Hubert Joly, Chairman and CEO of Best Buy, took to the stage with Adobe Chairman and CEO Shantanu Narayen during the opening keynote at the Adobe Summit in Las Vegas to discuss the retailer's business transformation, and the role that organizing and leveraging customer data has played in it.
Dubbed "renew blue," the initial plan was put into place back in 2012 as Amazon began to dominate and showrooming - the act of customers visiting physical stores then going online elsewhere to buy - was becoming a major problem for the bricks-and-mortar retail sector. "Seven years ago," said Joly, "people thought we were going to die."
In 2015, Best buy dissolved all Future Shop locations, which it had purchased back in 2001 to operate alongside the Best Buy Canada expansion. Many of the stores were converted to Best Buy locations, and Best Buy stores remained a force north of the border, offering tech products in stores as well as an expanded offering online. Once faced with dwindling sales and increasing online pressures, Joly joined the team and began the Renew Blue strategy, which he continues to work on through the "building the new blue" transformation.
The first step was to eliminate the biggest factor that was pulling customers to Amazon: price. Best Buy ensured that its pricing fell in line with Amazon's to eliminate that roadblock. Then came a greater investment in the customer experience, including the website, search, product information, and reviews. Shipping was also a big draw for Amazon, as customers could sign up for Prime and receive free shipping, as well as free shipping on many items even without a Prime subscription. So Best Buy offered free and fast shipping to address that issue of convenience.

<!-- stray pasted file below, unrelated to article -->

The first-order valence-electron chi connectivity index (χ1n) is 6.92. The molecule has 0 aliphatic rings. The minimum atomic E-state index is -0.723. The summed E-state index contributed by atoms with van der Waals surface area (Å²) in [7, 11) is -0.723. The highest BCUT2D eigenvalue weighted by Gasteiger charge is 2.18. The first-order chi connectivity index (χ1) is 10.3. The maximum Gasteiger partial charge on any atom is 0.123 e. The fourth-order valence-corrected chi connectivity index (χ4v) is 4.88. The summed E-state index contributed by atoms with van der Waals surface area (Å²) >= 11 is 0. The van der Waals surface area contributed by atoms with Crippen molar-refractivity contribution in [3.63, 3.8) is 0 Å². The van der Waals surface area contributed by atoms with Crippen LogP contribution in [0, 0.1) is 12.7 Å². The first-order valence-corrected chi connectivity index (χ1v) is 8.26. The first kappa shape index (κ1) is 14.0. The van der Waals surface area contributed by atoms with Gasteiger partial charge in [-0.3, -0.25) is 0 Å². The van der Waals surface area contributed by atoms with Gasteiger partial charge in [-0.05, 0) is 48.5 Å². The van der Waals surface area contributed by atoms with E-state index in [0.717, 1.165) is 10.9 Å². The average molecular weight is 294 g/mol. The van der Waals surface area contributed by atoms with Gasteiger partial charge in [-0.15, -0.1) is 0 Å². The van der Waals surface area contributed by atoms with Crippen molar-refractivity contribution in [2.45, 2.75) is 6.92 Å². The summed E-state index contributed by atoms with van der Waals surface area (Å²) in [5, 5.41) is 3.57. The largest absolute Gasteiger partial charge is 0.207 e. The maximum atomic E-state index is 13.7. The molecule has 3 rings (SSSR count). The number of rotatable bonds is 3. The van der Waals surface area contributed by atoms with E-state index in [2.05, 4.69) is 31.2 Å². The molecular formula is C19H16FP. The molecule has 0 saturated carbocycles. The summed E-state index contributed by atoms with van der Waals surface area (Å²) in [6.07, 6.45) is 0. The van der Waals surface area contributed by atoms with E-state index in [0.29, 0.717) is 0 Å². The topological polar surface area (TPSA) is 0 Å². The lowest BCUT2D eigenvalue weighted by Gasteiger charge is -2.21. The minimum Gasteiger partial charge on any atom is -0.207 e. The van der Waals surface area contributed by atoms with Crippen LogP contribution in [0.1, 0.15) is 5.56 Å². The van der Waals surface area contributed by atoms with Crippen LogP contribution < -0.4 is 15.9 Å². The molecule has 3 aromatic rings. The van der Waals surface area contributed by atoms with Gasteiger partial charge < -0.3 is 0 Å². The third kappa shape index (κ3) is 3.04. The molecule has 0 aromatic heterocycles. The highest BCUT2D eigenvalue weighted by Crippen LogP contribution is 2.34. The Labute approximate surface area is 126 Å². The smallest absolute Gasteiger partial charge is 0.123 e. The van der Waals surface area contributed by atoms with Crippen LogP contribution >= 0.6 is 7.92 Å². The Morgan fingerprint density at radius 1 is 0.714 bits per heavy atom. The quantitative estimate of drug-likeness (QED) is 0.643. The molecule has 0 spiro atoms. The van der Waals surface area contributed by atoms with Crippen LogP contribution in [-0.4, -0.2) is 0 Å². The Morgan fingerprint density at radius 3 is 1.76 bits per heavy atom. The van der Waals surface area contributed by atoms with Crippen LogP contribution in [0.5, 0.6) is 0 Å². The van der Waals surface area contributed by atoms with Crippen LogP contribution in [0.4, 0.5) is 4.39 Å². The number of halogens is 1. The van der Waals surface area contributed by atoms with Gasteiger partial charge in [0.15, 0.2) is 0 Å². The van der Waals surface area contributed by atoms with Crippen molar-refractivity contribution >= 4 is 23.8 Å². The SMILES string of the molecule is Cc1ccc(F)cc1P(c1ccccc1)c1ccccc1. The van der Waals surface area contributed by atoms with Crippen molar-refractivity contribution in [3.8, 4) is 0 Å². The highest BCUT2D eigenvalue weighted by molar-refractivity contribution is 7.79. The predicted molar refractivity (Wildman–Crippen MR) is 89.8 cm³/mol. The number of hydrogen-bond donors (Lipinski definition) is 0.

The retailer invested in its staff as well, decreasing turnover to 30%, says Joly. They also invested in the bricks-and-mortar presence through partnering with top vendors like Samsung, Apple, and Google to offer store-in-store brand concepts. It requires significant retail space to house products from single brands, but has proven to be a successful model. Best Buy continued with a focus on corporate responsibility, working to reduce its carbon footprint. The Geek Squad team of in-store techs, meanwhile, once viewed as a group who could do simple computer fixes and mount TVs, was enhanced to offer in-home set-up services. Our in-home advisors, says Joly, are now the answer to "honey, can you do this?
"We're not in the business of selling products and doing transactions," he continued. "Our purpose is to enrich lives with the help of technology."